(c) Metla/Erkki Oksanen

Second Announcement

Roots, mycorrhizas and their external mycelia in carbon dynamics in forest soil

9-13 September 2006, Rovaniemi, Finland


Background, aims and sessions

There is wide consensus in the scientific community that roots of trees and understorey vegetation play an important role in the carbon dynamics of forest soils, but quantitatively, not enough is known about their contribution to the carbon budgets.

Fine roots - due to their fast turnover in comparison with many other plant components - may produce a large part of the soil litter input. Thus, a high proportion of soil organic matter originates from dead and decomposing fine roots. Data on fine root mortality are however scarce, and turnover rates vary in different experiments and between different methods.

In the decomposition process, carbon is either emitted as CO 2, immobilised in the structure of decomposing organisms, or accumulates into physically and chemically stable structures. The chemical characteristics of the litter (e.g. organic compounds such as lignins and polyfenols) affect its decomposition rate. Only a few studies have focused on fine root litter decomposition.

Mycorrhizal symbioses increase the sink strength of roots for carbon, primarily by increasing metabolic activity of the root system but also by increasing the size of the root-hyphal sink. It has also been demonstrated that a large part of soil respiration is derived from roots. The structure of both fine roots and associated mycorrhizas varies greatly in different species and sites and the relationships of structural variation to functioning is a new challenging research area.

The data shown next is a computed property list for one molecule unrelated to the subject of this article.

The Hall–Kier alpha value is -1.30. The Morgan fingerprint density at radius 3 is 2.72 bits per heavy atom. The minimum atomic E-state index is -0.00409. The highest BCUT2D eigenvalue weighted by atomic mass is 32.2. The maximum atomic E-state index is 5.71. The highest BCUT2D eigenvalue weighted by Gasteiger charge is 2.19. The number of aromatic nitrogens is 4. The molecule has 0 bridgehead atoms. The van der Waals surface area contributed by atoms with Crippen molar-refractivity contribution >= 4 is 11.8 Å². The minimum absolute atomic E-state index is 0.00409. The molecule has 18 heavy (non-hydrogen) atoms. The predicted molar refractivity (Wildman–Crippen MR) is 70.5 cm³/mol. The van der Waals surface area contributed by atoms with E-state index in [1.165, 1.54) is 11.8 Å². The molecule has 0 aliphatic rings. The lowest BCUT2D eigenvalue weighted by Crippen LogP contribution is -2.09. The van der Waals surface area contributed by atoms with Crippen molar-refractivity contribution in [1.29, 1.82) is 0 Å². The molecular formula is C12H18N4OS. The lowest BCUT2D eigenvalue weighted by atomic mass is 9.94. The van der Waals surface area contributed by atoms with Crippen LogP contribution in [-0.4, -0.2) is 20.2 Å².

Comparison and development of methods for measuring and modelling coarse root systems is also important for evaluating the role of roots in carbon storage and cycling. A further key aspect will be to develop knowledge and methods on how to relate the structure of coarse root systems to fine root distribution and function.

Knowledge about carbon allocation to roots would be important for estimating the role of soils in the global carbon budget under scenarios of increasing atmospheric carbon, for understanding plant productivity under changing climate, or in different silvicultural regimes.

The aim of the international workshop Roots, mycorrhizas and their external mycelia in carbon dynamics in forest soil is to present and discuss research results on the role of roots in carbon dynamics in forest and peatland soils. The second aim is to compare and evaluate methods and models for estimating fine root dynamics and coarse root biomass and structure.

The workshop will be divided into three sessions

  1. Roots as indicators of environmental change
  2. Fine root dynamics
  3. Coarse root biomass and structure

The sessions of the workshop relate to the Working Groups of the Cost Action E 38 "Woody Root Processes". This workshop also belongs to the series of Cost E38 workshops, organized in 2004 in Sweden and Greece, 2005 in Estonia and winter 2006 in Israel.

The national sponsors of the workshop include the Maj and Tor Nessling Foundation, the Academy of Finland and the Metsämiesten Säätiö Foundation.

The main organisers of the workshop are the Finnish Forest Research Institute (Metla) and the University of Joensuu.

On the behalf of the organisers we are looking forward to see you in Lapland autumn 2006!

Heljä-Sisko Helmisaari and Tarja Lehto

Contact address:  
Dr. Heljä-Sisko Helmisaari
Finnish Forest Research Institute
P.O. Box 18
FIN-01301 Vantaa, Finland
Tel. +358 50 391 2533
Fax +358 10 211 2206
helja-sisko.helmisaari @ metla.fi
Dr. Tarja Lehto
University of Joensuu, Faculty of Forestry
P.O.Box 111
FIN-80101 Joensuu, Finland
Tel. +358 13 251 3642
Fax +358 13 251 4422
Joensuun yliopisto
Metsämiesten säätiö
Academy of Finland
Cost Action E 38
Nessling Foundation
   Päivitetty:   23.03.2006 / EKel Metla : Events   Palaute Metlan etusivulle
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